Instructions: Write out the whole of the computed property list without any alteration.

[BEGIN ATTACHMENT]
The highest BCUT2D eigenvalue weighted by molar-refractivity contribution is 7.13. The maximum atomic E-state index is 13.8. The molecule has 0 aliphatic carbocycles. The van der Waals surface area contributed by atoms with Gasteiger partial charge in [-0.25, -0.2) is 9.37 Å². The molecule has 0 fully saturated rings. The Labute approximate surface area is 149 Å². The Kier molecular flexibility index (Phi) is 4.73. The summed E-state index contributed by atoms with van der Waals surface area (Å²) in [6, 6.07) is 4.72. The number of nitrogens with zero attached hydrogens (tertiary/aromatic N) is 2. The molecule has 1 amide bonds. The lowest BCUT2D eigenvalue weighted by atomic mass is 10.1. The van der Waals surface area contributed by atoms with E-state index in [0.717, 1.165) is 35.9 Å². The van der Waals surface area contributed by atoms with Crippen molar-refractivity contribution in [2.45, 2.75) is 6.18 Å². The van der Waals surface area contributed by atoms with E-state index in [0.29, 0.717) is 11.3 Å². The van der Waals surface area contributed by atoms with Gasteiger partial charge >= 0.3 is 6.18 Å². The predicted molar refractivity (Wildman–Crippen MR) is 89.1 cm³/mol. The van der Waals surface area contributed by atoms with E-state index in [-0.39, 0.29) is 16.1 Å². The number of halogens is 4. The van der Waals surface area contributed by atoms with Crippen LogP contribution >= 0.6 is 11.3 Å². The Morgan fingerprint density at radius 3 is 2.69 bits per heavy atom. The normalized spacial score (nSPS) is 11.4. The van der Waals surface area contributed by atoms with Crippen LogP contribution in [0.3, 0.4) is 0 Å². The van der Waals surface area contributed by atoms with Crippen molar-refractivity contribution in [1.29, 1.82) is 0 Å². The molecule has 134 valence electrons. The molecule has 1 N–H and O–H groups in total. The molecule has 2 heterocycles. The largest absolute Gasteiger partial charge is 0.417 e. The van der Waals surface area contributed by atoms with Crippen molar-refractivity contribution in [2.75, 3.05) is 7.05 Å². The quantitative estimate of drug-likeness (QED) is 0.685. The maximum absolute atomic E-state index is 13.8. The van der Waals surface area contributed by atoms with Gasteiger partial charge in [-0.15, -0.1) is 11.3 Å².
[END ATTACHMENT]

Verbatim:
The highest BCUT2D eigenvalue weighted by molar-refractivity contribution is 7.13. The maximum atomic E-state index is 13.8. The molecule has 0 aliphatic carbocycles. The van der Waals surface area contributed by atoms with Gasteiger partial charge in [-0.25, -0.2) is 9.37 Å². The molecule has 0 fully saturated rings. The Labute approximate surface area is 149 Å². The Kier molecular flexibility index (Phi) is 4.73. The summed E-state index contributed by atoms with van der Waals surface area (Å²) in [6, 6.07) is 4.72. The number of nitrogens with zero attached hydrogens (tertiary/aromatic N) is 2. The molecule has 1 amide bonds. The lowest BCUT2D eigenvalue weighted by atomic mass is 10.1. The van der Waals surface area contributed by atoms with E-state index in [0.717, 1.165) is 35.9 Å². The van der Waals surface area contributed by atoms with Crippen molar-refractivity contribution in [2.45, 2.75) is 6.18 Å². The van der Waals surface area contributed by atoms with E-state index in [0.29, 0.717) is 11.3 Å². The van der Waals surface area contributed by atoms with Gasteiger partial charge >= 0.3 is 6.18 Å². The predicted molar refractivity (Wildman–Crippen MR) is 89.1 cm³/mol. The van der Waals surface area contributed by atoms with E-state index in [-0.39, 0.29) is 16.1 Å². The number of halogens is 4. The van der Waals surface area contributed by atoms with Crippen LogP contribution >= 0.6 is 11.3 Å². The Morgan fingerprint density at radius 3 is 2.69 bits per heavy atom. The normalized spacial score (nSPS) is 11.4. The van der Waals surface area contributed by atoms with Crippen LogP contribution in [0.3, 0.4) is 0 Å². The van der Waals surface area contributed by atoms with Crippen molar-refractivity contribution in [1.29, 1.82) is 0 Å². The molecule has 134 valence electrons. The molecule has 1 N–H and O–H groups in total. The molecule has 2 heterocycles. The largest absolute Gasteiger partial charge is 0.417 e. The van der Waals surface area contributed by atoms with Crippen molar-refractivity contribution in [2.75, 3.05) is 7.05 Å². The quantitative estimate of drug-likeness (QED) is 0.685. The maximum absolute atomic E-state index is 13.8. The van der Waals surface area contributed by atoms with Gasteiger partial charge in [-0.15, -0.1) is 11.3 Å².